18 Responses

  1. Doug O
    Doug O at |

    Colleen,
    You are brave and wise and so so generous for sharing that beautifully — and truthfully — crafted reflection. Saying “no” to someone whose life is enmeshed with your own takes guts. Wow.
    With thanks,
    Doug

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  2. dan rempel
    dan rempel at |

    Thanks Colleen.
    I think we all wish, search, pray that we could do or be more.

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  3. Laurie
    Laurie at |

    Oh, Colleen, I feel for you. I know how deep these things go, and the path that needs to be taken by the family and friends of someone in active addiction (whether they are using or not, emotional sobriety is the hard part that comes AFTER stopping the addiction).

    But the miracle can happen and I have met many people who had cut themselves off from everyone they loved and who loved them, and through some kind of grace found the way to lasting sobriety, to the profound gratitude of everyone around them who only ever expected the call that the loved one was dead.

    I don’t know how some people achieve sobriety, they are so far gone. And when they do it is a sobering thought to think of the wreckage of their past they must face and if possible, make amends for. So the other part of hoping for the miracle is the unconditional love that will bridge the way for the addict to move from self-destructive behaviour – for many, all they have ever known – to believing in themselves enough to take responsibility, accept the consequences, and choose to live clean each and every day regardless of whatever comes after sobriety is achieved.

    This society needs to come clean itself over the advertising of drugs like alcohol and prescription drugs and the failure to acknowledge the harm that can come from them; to offer help early in the cycle of addiction, without judgement, and through holistic treatment that enables the addict to come into unity in themselves.

    I pray that it happens for your sister, even though it may never change the dynamic or the history. I’m so proud to be your friend, to know that you raised your nephew rather than see him enter the foster care system and that it was incredibly challenging and the very definition of love in and of itself.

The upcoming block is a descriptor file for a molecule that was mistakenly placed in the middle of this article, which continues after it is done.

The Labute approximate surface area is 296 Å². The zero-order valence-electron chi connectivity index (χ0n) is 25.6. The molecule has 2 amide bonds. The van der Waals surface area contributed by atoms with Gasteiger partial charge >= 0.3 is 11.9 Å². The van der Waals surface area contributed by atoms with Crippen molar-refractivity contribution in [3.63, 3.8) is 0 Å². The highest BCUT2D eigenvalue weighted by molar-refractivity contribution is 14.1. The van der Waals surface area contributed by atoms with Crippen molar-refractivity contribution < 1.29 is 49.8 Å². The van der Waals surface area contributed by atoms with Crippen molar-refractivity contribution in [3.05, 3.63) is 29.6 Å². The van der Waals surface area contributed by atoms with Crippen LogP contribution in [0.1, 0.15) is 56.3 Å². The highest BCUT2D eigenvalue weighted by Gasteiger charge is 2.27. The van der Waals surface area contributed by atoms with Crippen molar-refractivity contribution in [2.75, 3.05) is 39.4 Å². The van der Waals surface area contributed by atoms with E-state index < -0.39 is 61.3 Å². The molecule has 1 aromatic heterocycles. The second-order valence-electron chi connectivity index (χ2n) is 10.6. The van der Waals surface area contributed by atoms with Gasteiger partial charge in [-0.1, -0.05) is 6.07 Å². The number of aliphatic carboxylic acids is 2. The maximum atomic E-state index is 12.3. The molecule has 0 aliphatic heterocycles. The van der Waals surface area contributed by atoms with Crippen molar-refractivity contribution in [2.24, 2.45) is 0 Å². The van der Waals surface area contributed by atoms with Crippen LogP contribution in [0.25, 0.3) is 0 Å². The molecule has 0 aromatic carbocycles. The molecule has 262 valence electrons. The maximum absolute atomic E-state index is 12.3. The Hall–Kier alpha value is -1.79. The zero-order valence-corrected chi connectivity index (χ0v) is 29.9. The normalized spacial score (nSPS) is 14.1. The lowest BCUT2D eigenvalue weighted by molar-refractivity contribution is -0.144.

I’m so glad you and your sister have each other and have found a way to love Rhonda and hold her in your hearts while maintaining your boundaries. XO

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  4. Kelly
    Kelly at |

    My heart is heavy for you Colleen. You are strong, wise, kind and it is so evident that your love grows deep. Thanks for sharing.

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  5. Gail
    Gail at |

    So so tough. My daughter. I love her and she is also extremely difficult. I am told she is an addict. I have not seen her for 8 years. She is apparently pregnant. Everything about her is tinged with the uncertainty true addicts spawn. Their stories, their incessant needs. Why not a pregnancy. She has done horrible things. But I sent her a message that I love her no matter what. She responded. Wanted money. I sent money. It was the right thing to do for reasons I cannot express readily. I hope that being pregnant has made her wary of drug use. I hope the happiness she says she has with her man (who supposedly was beating her last I heard) is real. Maybe I will see her again, maybe not. She is a little over half the age of your sister. Some things are too awful to look squarely at. You are doing well. It is so hard.

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  6. Gwen Morrison
    Gwen Morrison at |

    Thanks for sharing this, Colleen. As you said, it’s unfortunate, but many of us have some version of this story blowing around. They say we are “strongest in the broken places,” and I’d like to think that is true because so many of us are a little cracked from events and people who have influenced us over the years. Sadly, those wounds are so deep and can so easily be ripped open again by yet another disappointment–or worse.

    I know that feeling you have – the wishing — oh, how I know. It’s so painful! I’m glad you are making peace with your decision to protect yourself, as tough as I know that is. Stay strong, sister!

    Reply
  7. Elizabeth Rose
    Elizabeth Rose at |

    Beautifully written. Sometimes strong boundaries make all the sense in the world.

    Reply
  8. Barb Williams
    Barb Williams at |

    Sad as it is…there seems to be one in every family. Thank you for sharing, and for choosing you, and for loving both of your sisters the best you can.

    Reply

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